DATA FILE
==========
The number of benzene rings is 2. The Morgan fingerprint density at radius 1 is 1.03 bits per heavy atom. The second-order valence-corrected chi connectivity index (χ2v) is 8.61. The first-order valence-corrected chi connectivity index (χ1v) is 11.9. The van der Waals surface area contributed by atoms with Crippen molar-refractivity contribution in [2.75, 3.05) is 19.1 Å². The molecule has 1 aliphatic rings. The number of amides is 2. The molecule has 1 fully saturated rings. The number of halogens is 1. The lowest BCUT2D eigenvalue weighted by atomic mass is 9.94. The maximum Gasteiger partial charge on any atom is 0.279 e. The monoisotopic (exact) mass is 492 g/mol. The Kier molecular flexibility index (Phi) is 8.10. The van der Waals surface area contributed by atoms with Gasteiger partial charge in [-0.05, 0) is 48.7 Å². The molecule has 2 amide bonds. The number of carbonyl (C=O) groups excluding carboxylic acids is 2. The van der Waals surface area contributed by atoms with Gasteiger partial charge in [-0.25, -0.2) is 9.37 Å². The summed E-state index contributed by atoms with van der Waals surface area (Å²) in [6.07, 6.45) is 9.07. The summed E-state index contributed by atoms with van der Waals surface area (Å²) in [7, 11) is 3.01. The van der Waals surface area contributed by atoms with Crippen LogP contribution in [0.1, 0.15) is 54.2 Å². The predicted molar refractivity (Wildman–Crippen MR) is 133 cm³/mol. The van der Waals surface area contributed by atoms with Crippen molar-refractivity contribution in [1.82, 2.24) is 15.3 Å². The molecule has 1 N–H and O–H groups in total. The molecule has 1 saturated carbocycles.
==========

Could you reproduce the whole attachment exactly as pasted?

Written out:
The number of benzene rings is 2. The Morgan fingerprint density at radius 1 is 1.03 bits per heavy atom. The second-order valence-corrected chi connectivity index (χ2v) is 8.61. The first-order valence-corrected chi connectivity index (χ1v) is 11.9. The van der Waals surface area contributed by atoms with Crippen molar-refractivity contribution in [2.75, 3.05) is 19.1 Å². The molecule has 1 aliphatic rings. The number of amides is 2. The molecule has 1 fully saturated rings. The number of halogens is 1. The lowest BCUT2D eigenvalue weighted by atomic mass is 9.94. The maximum Gasteiger partial charge on any atom is 0.279 e. The monoisotopic (exact) mass is 492 g/mol. The Kier molecular flexibility index (Phi) is 8.10. The van der Waals surface area contributed by atoms with Gasteiger partial charge in [-0.05, 0) is 48.7 Å². The molecule has 2 amide bonds. The number of carbonyl (C=O) groups excluding carboxylic acids is 2. The van der Waals surface area contributed by atoms with Gasteiger partial charge in [-0.25, -0.2) is 9.37 Å². The summed E-state index contributed by atoms with van der Waals surface area (Å²) in [6.07, 6.45) is 9.07. The summed E-state index contributed by atoms with van der Waals surface area (Å²) in [7, 11) is 3.01. The van der Waals surface area contributed by atoms with Crippen LogP contribution in [0.1, 0.15) is 54.2 Å². The predicted molar refractivity (Wildman–Crippen MR) is 133 cm³/mol. The van der Waals surface area contributed by atoms with Crippen molar-refractivity contribution in [1.82, 2.24) is 15.3 Å². The molecule has 1 N–H and O–H groups in total. The molecule has 1 saturated carbocycles.